Today's guest blog post is by Gretel Meyer Odell. Gretel is the owner and chief designer of Fancy Pants Kids, a Toronto-based company devoted to nurturing imaginations by creating exceptional costume/dress-up designs. She's been hard at work making the costumes that families will be able to try on in Terra Cotta Warriors: The Emperor's Painted Army! Gretel lives in Toronto, Canada with her husband, two sons, many pets, and an impressive dress-up collection.
What a delightful surprise it was to be contacted by staff at The Children’s Museum to ask if I could make Terra Cotta Warrior costumes for their upcoming hands-on exhibit. They had stumbled upon an entry on my Fancy Pants Kids blog showing some of my institutional designs. Over the years, my very favorite work has been creating custom designs for museums and galleries. Knowing that the items I create will be worn and enjoyed by thousands of children and their families each and every week creates a very special kind of satisfaction and motivation to make each item truly magical (not to mention indestructible). Some of my similar projects have been brown bats, medieval arming caps, and dinosaur costumes for the Royal Ontario Museum and David Bowie-inspired costumes for the Art Gallery of Ontario.
Working with my favorite material for this kind of project (sturdy upholstery vinyl) we adapted my original Terra Cotta Warrior design and started cutting all the pieces we would need to make 4 child and 2 adult-sized costumes. This was my very first time making adult-sized replicas and it was fun (but wow—adults sure require a lot of extra materials!)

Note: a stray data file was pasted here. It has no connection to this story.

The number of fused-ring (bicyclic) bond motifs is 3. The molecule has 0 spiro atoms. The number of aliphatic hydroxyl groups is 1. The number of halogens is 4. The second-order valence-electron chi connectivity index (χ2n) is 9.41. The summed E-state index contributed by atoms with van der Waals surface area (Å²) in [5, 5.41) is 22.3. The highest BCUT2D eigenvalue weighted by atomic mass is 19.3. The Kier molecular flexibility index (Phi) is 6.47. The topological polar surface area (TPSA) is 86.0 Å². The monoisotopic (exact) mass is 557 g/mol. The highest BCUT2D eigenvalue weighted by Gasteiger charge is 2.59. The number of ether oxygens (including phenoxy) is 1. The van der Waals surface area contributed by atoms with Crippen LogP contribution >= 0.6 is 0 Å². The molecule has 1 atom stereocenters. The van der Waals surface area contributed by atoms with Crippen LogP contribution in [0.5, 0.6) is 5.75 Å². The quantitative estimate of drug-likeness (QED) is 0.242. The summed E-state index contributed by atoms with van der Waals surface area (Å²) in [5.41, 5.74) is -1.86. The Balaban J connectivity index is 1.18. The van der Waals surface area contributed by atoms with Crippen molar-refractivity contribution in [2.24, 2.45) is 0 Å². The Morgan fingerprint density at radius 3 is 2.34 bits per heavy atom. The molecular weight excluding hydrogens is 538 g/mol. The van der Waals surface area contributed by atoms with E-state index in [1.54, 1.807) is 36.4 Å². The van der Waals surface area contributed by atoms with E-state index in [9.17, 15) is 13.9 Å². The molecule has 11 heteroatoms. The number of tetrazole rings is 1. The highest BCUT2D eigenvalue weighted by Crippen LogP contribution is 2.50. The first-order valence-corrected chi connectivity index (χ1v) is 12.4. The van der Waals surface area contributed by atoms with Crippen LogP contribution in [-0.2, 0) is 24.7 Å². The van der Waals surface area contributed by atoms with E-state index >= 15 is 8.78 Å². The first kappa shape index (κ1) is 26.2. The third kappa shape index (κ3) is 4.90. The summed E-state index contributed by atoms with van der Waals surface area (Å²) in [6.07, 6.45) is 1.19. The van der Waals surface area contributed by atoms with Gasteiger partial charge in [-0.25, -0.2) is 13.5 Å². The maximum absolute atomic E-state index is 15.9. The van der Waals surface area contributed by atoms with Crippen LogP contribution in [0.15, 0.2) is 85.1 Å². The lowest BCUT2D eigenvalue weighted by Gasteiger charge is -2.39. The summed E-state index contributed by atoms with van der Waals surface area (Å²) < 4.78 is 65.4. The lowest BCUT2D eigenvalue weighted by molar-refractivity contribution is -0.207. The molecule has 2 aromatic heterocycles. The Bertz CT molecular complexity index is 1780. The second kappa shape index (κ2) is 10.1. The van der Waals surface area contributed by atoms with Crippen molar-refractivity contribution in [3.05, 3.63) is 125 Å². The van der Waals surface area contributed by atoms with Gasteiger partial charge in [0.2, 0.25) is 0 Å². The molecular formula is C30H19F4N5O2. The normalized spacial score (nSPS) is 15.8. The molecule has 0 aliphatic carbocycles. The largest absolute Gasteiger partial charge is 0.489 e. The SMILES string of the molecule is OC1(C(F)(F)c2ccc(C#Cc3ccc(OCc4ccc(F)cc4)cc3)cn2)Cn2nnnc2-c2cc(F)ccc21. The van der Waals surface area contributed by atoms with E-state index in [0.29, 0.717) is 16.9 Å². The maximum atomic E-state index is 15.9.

Another interesting challenge was to figure out how to make the back of the armor weigh the same as the front. The 200-250 snaps on the front of the armor add a good bit of weight to the costume, causing it to pull to the front when you wear it. I solved this by weighing the number of snaps that would be placed and cutting vinyl inserts of the same weight to slip into the back panel. You'll notice when you handle and wear these pieces that they're quite heavy. I’m sure they're a small fraction of what the real armor weighed, but the weight does add to the experience of imagining what it may have been like to wear a uniform like this to work!
Once the pieces were cut, my assistant Jody and I used chalk to draw the individual tiles that comprise the armor, then we used light colored thread to top-stitch those lines. When the armor was fully assembled, it was time to start punching the holes for the snap heads that would create the look of the rivets that appear all over the real armor. The holes are made individually with a hammer and a small punch tool. This was hard work and took a few hours (and ear plugs). I tried to re-create the variations in how these studs were placed on the statue samples I had seen. If you look at one of the warriors you'll see that the studs are not perfectly symmetrical, nor is there a fully consistent pattern.
Once the holes were made, the armor went to Susana—a local sewer who works with Toronto fashion designers—who patiently installed the 1,200+ snaps in the armor. Then it was back to my home studio for inspection, thread snipping, and the first of tens of thousands of family photos that will be taken with the armor!
China's Terra Cotta Warriors: The Emperor's Painted Army, opens on May 10 alongside Take Me There: China. Learn more!